California Republicans aren't used to being wooed by presidential candidates for anything other than money. But this weekend's state GOP convention in Burlingame, just south of San Francisco, drew all three active candidates, as well as hundreds of protesters, police in riot gear and throngs of national media.

You really begin to appreciate the time-consuming work of digitizing old media when you peruse the Oregon Digital Newspaper Program.  

 With a few key words, you can search 150 years of newspapers from across Oregon.  

Eugene Opera

Louisa May Alcott lit a fire that still burns when she wrote "Little Women" a century and a half ago.  Who knew people were still clamoring to read the book today?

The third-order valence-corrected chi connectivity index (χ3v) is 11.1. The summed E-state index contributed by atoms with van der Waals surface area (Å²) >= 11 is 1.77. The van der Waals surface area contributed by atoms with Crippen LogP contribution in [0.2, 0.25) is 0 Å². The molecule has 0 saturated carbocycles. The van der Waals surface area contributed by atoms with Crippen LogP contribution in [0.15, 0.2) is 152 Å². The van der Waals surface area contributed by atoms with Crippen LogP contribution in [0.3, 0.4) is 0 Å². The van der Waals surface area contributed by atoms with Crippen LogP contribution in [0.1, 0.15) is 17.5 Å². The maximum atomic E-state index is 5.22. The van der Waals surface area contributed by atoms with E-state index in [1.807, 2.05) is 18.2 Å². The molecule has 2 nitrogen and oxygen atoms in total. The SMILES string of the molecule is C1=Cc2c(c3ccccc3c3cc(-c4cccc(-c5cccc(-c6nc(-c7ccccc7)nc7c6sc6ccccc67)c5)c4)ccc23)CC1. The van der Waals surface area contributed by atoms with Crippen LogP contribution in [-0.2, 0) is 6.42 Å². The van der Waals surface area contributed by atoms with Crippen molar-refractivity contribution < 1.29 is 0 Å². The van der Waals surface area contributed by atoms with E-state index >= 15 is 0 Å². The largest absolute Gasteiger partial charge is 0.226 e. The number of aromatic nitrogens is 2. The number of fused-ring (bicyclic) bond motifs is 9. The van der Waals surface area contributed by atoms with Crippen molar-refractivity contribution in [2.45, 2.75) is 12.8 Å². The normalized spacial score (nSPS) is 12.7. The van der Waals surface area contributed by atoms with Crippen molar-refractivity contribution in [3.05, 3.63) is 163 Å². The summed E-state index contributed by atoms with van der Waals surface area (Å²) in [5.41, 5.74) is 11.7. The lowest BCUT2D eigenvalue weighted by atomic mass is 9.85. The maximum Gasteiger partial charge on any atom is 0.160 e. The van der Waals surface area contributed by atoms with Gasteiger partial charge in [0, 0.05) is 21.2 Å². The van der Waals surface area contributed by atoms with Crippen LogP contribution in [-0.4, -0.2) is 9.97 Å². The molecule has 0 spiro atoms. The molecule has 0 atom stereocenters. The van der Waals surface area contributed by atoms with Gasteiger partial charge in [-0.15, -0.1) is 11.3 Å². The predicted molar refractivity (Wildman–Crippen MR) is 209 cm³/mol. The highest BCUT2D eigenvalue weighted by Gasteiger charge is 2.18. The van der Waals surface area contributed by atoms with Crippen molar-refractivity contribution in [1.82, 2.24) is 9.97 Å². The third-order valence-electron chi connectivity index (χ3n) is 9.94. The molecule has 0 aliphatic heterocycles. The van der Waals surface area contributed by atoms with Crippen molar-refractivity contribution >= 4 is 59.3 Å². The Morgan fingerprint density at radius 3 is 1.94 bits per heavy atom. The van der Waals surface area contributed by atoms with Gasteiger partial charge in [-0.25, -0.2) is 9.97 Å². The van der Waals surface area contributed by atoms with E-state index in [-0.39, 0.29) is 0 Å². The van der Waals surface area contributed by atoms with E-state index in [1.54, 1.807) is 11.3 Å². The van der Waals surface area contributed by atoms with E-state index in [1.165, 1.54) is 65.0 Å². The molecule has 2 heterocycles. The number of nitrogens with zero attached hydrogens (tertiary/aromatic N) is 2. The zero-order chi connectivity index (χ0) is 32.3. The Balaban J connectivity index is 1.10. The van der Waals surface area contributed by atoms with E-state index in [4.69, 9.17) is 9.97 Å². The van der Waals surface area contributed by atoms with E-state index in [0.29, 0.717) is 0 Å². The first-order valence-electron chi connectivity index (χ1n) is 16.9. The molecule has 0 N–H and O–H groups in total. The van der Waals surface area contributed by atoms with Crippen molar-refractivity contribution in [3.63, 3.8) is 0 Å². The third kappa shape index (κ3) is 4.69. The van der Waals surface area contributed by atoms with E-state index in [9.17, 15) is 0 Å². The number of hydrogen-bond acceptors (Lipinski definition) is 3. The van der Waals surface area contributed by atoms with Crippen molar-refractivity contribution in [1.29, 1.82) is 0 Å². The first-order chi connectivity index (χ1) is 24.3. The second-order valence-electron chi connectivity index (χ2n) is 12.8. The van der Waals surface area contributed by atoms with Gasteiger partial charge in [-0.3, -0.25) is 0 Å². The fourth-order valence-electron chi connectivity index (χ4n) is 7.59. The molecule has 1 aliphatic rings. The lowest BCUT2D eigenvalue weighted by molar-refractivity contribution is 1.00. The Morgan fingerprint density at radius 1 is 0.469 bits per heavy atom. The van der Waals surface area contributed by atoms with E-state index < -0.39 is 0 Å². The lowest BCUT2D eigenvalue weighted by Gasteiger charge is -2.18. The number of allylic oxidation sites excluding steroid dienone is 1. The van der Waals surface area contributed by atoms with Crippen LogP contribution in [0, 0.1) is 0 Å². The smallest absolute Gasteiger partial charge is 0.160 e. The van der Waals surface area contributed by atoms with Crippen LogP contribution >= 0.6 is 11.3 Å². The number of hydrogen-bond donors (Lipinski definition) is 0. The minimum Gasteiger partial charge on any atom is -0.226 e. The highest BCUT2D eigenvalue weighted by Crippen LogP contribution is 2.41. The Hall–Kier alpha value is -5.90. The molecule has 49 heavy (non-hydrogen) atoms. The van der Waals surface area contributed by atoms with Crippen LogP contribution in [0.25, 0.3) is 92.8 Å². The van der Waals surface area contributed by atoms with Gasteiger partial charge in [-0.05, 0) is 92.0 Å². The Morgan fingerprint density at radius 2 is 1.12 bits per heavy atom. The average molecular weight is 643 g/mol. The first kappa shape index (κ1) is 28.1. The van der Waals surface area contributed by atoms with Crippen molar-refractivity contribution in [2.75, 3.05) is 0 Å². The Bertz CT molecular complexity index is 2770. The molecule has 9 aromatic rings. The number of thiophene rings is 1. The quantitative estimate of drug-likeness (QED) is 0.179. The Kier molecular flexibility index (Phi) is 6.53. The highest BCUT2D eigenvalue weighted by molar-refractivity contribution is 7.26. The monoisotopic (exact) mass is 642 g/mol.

Or that people love it enough to transform it into different art forms?  Case in point: Eugene Opera's presentation of "Little Women" as an opera, written in 1998 by Mark Adamo.

  Andrew Solomon has a knack for getting into the middle of things.  In previous books, he helped us understand depression, appreciate the complexity of parent-child relations, and know more about the particular relationship between the Sandy Hook shooter and his father.  

 In "Far And Away," Solomon takes us to centers of change around the world.  He was present for upheavals in Russia, South Africa, and Brazil, and the list goes on.  

Get Electricity: Go Fly A Kite

Apr 29, 2016

  Maybe you've seen those small wind turbines mounted close to the ground in rural areas.  

  And maybe you've noticed that they don't seem to turn terribly fast, even in windy conditions.  That's true, because the faster winds are higher up. So go fly a kite: tethered kites might provide more, and more consistent, electricity.